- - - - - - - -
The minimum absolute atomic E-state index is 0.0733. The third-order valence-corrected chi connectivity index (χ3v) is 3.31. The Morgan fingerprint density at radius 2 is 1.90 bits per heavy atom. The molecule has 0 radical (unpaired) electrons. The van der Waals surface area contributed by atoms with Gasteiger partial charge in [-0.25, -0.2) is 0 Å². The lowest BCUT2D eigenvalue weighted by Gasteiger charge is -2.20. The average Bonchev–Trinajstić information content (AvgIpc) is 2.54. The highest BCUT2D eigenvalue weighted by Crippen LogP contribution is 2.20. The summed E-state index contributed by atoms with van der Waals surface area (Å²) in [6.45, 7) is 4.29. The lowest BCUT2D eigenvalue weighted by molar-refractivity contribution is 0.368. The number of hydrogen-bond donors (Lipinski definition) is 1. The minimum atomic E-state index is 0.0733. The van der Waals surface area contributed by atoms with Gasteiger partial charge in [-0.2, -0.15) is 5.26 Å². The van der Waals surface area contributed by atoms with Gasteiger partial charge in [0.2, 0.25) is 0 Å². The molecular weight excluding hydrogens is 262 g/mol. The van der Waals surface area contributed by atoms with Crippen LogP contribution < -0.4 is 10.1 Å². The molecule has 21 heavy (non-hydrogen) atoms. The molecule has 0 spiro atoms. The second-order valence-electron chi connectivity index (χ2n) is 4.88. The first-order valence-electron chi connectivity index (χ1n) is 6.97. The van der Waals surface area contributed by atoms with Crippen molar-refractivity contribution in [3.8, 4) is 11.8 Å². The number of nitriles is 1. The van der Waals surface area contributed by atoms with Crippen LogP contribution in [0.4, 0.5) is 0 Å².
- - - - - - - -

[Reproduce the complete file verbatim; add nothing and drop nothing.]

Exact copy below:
The minimum absolute atomic E-state index is 0.0733. The third-order valence-corrected chi connectivity index (χ3v) is 3.31. The Morgan fingerprint density at radius 2 is 1.90 bits per heavy atom. The molecule has 0 radical (unpaired) electrons. The van der Waals surface area contributed by atoms with Gasteiger partial charge in [-0.25, -0.2) is 0 Å². The lowest BCUT2D eigenvalue weighted by Gasteiger charge is -2.20. The average Bonchev–Trinajstić information content (AvgIpc) is 2.54. The highest BCUT2D eigenvalue weighted by Crippen LogP contribution is 2.20. The summed E-state index contributed by atoms with van der Waals surface area (Å²) in [6.45, 7) is 4.29. The lowest BCUT2D eigenvalue weighted by molar-refractivity contribution is 0.368. The number of hydrogen-bond donors (Lipinski definition) is 1. The minimum atomic E-state index is 0.0733. The van der Waals surface area contributed by atoms with Gasteiger partial charge in [-0.2, -0.15) is 5.26 Å². The van der Waals surface area contributed by atoms with Gasteiger partial charge in [0.2, 0.25) is 0 Å². The molecular weight excluding hydrogens is 262 g/mol. The van der Waals surface area contributed by atoms with Crippen LogP contribution < -0.4 is 10.1 Å². The molecule has 21 heavy (non-hydrogen) atoms. The molecule has 0 spiro atoms. The second-order valence-electron chi connectivity index (χ2n) is 4.88. The first-order valence-electron chi connectivity index (χ1n) is 6.97. The van der Waals surface area contributed by atoms with Crippen molar-refractivity contribution in [3.8, 4) is 11.8 Å². The number of nitriles is 1. The van der Waals surface area contributed by atoms with Crippen LogP contribution in [0.4, 0.5) is 0 Å².